Whoop-dee-doo. It’s called network television or basic cable; we’ve had it for decades. This brilliant technology is now also available for the home in the form of a ClearPlay DVD player:

“ that are designed to mute or skip over foul language, nudity,... [More]”

TV Shoes

Published by marco on

 Smart shoes decide on television time (New Scientist) covers yet another brilliant idea from Britain, in which a home’s television usage can be keyed to a counter in a pair of sneakers. As with many other things British, it has a totally lame, weird name that doesn’t make any sense to anyone outside of Britain: “Square Eyes”. I honestly have no idea what that’s supposed to mean.

As with all kooky ideas that will never work, it starts from the best intentions: getting kids to both eat less and watch less TV.... [More]

Giant Steps (Flash)

Published by marco on

 Giant Steps by Michael Levy is a wonderful, fun 3d visual interpretation of John Coltrane’s musical classic. It’s a sign that Flash can used for something other than annoying ads that flicker, flash, make noise, hover around over the web page and find ways around our popup blockers.

Really cool, soothing stuff. Check it out.

Internet reality show

Published by marco on

 Every day people think of quirky new ideas for web sites. Usually, the site has a funny little Flash video or a game and the site itself is a one-hit-wonder of the 21st Century. There is invariably not enough bandwidth to go around and the site is laid low in minutes by stampeding hordes of attention span-deprived, insatiable internet users.

To avoid those problems, there are now sites based on much larger servers, like Blogger that don’t go down so easily: not even when they host a huge page... [More]

Public Service Announcement

Published by marco on

As some of you may have noticed, earthli News articles have become more sporadic and rarer over the last several weeks. This crisis arises not from any personal problems or lack of interest, but rather from a quite real dearth of news about which to complain.

The current events section has long thrived on the antics of a hapless administration led by a chimpanzee-like buffoon who consistently opted for the crass, wrong solution that gave new meaning to the term “short-sighted”.

In light of... [More]

Ben Tripp Stretches a Metaphor All to Hell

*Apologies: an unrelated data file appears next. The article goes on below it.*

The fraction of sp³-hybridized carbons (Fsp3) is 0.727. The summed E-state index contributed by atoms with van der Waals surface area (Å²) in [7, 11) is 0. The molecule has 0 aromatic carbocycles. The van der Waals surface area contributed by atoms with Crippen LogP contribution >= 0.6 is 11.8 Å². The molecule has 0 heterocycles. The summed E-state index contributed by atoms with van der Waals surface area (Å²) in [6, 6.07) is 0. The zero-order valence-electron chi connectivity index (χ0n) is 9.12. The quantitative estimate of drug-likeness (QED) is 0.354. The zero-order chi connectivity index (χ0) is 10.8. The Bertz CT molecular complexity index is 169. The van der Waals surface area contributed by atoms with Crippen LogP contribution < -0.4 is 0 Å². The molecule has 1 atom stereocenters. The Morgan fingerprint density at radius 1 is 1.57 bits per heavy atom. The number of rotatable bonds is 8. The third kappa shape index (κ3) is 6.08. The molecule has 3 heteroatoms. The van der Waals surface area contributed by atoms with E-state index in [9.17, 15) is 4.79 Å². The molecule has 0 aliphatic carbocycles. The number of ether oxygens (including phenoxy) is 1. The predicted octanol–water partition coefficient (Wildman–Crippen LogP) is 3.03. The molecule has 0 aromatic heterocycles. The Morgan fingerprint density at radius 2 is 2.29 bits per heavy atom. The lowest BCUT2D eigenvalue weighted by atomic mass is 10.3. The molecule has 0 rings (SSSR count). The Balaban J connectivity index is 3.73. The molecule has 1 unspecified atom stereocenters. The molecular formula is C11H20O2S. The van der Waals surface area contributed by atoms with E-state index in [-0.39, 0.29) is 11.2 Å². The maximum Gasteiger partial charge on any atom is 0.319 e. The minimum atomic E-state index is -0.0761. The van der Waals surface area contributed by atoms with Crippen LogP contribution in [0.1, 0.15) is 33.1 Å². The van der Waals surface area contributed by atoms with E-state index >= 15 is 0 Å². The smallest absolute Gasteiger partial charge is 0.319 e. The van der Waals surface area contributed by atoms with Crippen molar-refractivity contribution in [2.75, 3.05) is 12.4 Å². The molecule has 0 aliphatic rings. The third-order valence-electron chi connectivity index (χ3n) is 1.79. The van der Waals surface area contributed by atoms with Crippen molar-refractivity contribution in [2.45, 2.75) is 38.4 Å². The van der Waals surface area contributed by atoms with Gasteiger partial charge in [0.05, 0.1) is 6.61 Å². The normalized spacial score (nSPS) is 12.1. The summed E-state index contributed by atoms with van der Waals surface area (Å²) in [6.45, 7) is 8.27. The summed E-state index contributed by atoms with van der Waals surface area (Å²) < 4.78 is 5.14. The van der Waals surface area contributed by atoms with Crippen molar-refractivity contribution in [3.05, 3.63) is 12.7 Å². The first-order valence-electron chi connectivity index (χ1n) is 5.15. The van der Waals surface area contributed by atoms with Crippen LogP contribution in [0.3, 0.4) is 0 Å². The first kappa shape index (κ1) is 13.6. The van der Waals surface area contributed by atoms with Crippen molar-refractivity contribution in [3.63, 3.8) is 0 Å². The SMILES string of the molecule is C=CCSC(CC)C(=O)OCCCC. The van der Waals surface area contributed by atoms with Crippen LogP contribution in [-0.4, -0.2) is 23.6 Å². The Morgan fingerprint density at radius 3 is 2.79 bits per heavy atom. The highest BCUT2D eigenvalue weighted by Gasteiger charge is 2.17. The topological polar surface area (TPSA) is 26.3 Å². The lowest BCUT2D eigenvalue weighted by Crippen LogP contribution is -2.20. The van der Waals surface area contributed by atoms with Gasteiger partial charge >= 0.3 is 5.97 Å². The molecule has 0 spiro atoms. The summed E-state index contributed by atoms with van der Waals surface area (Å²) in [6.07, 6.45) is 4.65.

Published by marco on

Mr. Tripp likes to be provacative. He likes to be in-your-face. Put Down the Faggot: Requiem for 2004 by Ben Tripp (CounterPunch) is all that and a bag of chips.

Go on, read it. It’s short.

It’s the touching story of two small boys in Ireland who convince an even smaller boy to do something whereafter he’s “…blinded, shrieking for help, [and] covered from head to toe in a hideous stew of viscera and decay.”

Not a lot of end-of-the-year recaps include that kind of imagery. The final twist on the metaphor comes at the... [More]

The Future of Media

Published by marco on

Googlezon PassEPIC is an eight minute Flash film (English transcript), depicting a possible future for our media. It’s extrapolations of customized content aren’t far-fetched at all. Their hypothetical “Googlezon” that generates personalized news articles for each user is downright eerie.

Imagine a world where your Google News is combined with your personal preferences from Amazon. Imagine if you clicked a link for an article and it was generated on-the-fly based on various blogs and online papers that the... [More]

Monkeys and Spheres

Published by marco on

 Don’t believe in either one of them; it’s an intellectual plot. If you go to school in America today, there’s a chance that you’ll hear some interesting theories in your science classes.

The theory of evolution vs. creationism debate appears in the news every once in a while. Sophisticates like to scoff that Hiring Creationists to teach Biology is all the rage in podunk states that value God above logic. Those programs require equal time for all theories, regardless of whether they are based... [More]

18 years Ago

My first hate mail!

Published by marco on

That’s right. earthli.com is officially on the map with one hate mail. Without further ado, here’s the text of the mail (email left off to protect the sender)